New EU study reveals EU would need 19 million more hectares to produce same amount of food without plant breeding techniques

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A new EU study reveals that the EU would need 19 million more hectares of farm land to produce the same amount of food without innovation in plant breeding, but it warns of a challenging policy and regulatory framework which needs to be improved to maximize the benefits.

Copa & Cogeca Secretary-General Pekka Pesonen said today “I welcome this study on “The economic, social and environmental value of plant breeding in the EU” by HFFA Research GmbH which was commissioned by the European Plant Technology Platform of which Copa & Cogeca are members. It shows that innovation in plant breeding count for a lot, enhancing overall productivity in EU arable farming by 74% to enable the EU to help combat hunger and malnutrition globally”.

The same study shows that genetic crop improvements in EU arable farming boosts the EU economy significantly, adding over 14 billion euros to the EU’s Gross Domestic Product. It also boosts growth and jobs in the EU and enhances arable farmers annual income by an estimated 30% in the last 15 years.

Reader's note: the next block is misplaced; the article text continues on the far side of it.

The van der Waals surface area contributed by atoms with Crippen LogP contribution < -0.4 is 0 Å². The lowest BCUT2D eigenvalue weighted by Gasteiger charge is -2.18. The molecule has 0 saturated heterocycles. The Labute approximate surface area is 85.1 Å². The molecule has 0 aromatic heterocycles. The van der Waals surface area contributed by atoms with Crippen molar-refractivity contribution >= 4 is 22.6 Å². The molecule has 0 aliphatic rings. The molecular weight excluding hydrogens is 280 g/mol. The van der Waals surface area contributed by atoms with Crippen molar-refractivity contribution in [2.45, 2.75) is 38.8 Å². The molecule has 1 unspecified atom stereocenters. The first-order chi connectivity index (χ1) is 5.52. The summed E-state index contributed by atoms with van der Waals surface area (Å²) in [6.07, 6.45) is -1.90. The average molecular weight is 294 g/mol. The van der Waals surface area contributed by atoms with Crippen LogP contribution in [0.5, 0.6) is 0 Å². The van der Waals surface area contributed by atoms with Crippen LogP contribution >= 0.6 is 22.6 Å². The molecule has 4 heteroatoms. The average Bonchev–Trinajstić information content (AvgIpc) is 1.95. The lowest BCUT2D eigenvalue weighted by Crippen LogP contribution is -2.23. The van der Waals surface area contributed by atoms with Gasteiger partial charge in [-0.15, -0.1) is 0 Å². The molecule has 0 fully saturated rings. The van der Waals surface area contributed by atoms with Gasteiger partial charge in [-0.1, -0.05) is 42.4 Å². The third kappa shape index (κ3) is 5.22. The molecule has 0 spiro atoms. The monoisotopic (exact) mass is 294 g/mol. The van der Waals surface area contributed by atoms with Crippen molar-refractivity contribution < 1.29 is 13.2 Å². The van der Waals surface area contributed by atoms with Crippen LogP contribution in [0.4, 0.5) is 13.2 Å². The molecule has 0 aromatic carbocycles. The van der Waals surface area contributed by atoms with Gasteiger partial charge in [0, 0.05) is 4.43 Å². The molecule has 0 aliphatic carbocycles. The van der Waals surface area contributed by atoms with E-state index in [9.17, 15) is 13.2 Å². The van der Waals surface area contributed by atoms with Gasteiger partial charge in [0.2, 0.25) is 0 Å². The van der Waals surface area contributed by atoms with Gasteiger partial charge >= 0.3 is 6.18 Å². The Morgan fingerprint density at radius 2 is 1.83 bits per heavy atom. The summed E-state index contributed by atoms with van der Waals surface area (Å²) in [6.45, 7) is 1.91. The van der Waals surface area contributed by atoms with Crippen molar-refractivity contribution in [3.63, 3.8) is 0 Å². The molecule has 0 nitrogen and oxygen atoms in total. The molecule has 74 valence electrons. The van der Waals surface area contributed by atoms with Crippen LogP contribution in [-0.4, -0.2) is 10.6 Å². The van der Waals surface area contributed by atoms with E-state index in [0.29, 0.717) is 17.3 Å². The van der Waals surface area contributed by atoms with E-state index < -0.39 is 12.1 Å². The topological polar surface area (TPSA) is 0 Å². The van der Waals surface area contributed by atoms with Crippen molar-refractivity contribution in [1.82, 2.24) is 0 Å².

Substantial environmental benefits are also a result of plant breeding since it helps save scarce land resources around the globe by generating higher yields per unit of area, the study claims. Without plant breeding for the majority of arable crops in the EU in the last 15 years, global agricultural acreage would have to be increased by over 19 million hectares, the study adds.

But it warns that EU plant breeders in the EU face a challenging policy and regulatory framework. They should be encouraged to invest in new breeding technologies instead of being hindered. The obviously high societal rates of return plant breeding investments generate need to be recognized more and supported politically through proper administration, sound legislation, higher financial support and overall awareness raising, the study states. The study should be considered as a first step and further research will follow.

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